I write code, but I am not employed as a "Software Engineer", "Web Developer" or any other role that is primarily focused on developing software. My current role is "Technical Program Manager Consultant", and before that I was a "Logistics/Operations Manager" but I was also responsible for managing the company's multiple web assets. While this may seem odd to some, I think it's actually more common than we think, especially in small to medium-sized businesses (SMBs) outside of the tech industry, as they still need technical work done (building/maintaining websites, business process automation, etc.) but may not have the budget to afford an agency or would prefer to keep the work in-house. However, despite this most likely common practice, there seems to be a severe lack of representation across the industry. Instead, what we see are tutorials written by full-time software engineers and developers, for full-time software engineers and developers. The reason I feel this is an issue, and why I created Dev-ish, is that people that only work on code for a portion of their work fundametally approach it in a different way.
Create a process for sending an approval request and then perform some actions after that approval is granted or denied.
Software Engineer response
They would most likely choose their preferred coding language and start building some type of service or application. Surely they would spend time determining the best language and/or tech stack to use for the job, based on many factors such as team familiarity, performance requirements, etc., but they would absolutely end up choosing to write code.
"Part-time coder" response
They would probably consider what tools are available to them, including but not limited to code, and choose the tool that is easiest to implement and maintain, which would very likely be a low/no-code tool such as Power Automate these days. There may be other factors that preclude low/no-code tools as an option, so they might choose to write code, but it would be considered more as a last resort, rather than the default.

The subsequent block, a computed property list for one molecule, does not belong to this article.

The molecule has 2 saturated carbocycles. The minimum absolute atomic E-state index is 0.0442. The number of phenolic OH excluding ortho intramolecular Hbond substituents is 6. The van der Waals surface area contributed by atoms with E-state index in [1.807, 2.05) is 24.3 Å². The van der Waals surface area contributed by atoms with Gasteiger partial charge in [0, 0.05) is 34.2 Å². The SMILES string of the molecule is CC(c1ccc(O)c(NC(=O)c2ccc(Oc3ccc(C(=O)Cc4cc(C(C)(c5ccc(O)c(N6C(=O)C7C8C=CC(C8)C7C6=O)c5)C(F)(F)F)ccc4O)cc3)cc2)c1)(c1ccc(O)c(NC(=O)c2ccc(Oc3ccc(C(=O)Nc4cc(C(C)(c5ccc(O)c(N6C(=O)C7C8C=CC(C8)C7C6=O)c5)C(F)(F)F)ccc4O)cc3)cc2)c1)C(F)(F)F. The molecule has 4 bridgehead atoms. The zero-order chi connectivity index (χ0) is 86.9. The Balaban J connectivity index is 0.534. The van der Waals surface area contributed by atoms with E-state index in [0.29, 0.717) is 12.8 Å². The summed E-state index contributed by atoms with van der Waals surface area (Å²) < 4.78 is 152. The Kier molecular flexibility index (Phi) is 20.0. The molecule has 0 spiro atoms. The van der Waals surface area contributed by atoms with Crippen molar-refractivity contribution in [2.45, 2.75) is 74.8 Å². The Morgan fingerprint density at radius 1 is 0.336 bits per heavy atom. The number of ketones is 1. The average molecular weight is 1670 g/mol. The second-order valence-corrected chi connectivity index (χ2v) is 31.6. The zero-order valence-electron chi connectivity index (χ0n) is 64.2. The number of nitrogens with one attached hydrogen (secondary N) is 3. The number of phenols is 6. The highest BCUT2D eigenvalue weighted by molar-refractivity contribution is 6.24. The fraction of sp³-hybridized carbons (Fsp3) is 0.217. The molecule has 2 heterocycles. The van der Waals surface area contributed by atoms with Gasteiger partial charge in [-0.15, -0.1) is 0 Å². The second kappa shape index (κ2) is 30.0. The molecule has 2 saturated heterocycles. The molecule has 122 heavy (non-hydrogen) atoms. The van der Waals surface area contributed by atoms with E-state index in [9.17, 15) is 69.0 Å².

To be clear, the purpose of this article is not to advocate for everyone to use low/no-code tools and stop writing code. The point is that there are many people that write code as part of their job, but they also have many other tasks that have nothing to do with code, so they need different advice and tools: this is what "Dev-ish" is all about. My goal is to provide information and guidance from the perspective of someone that writes code when necessary, but also spends a large portion of my time not writing code, so that other prople like me can provide better results to our stakeholders, plan our work more efficiently, and generally succeed in both worlds without feeling uncomfortable in either.
If my description of a "part-time coder" sounds like you or one of your colleagues, I encourage you to subscribe to this newsletter. I post new articles every Tuesday (because I know how busy Mondays already are) on various topics such as:
Cloud Administration and Development
Microsoft Power Platform tools and concepts
Accessibility, Privacy, and Security
My hope is that we can grow a community of working professionals that can share knowledge, advice, and encouragement for the betterment of us all. "A rising tide lifts all boats".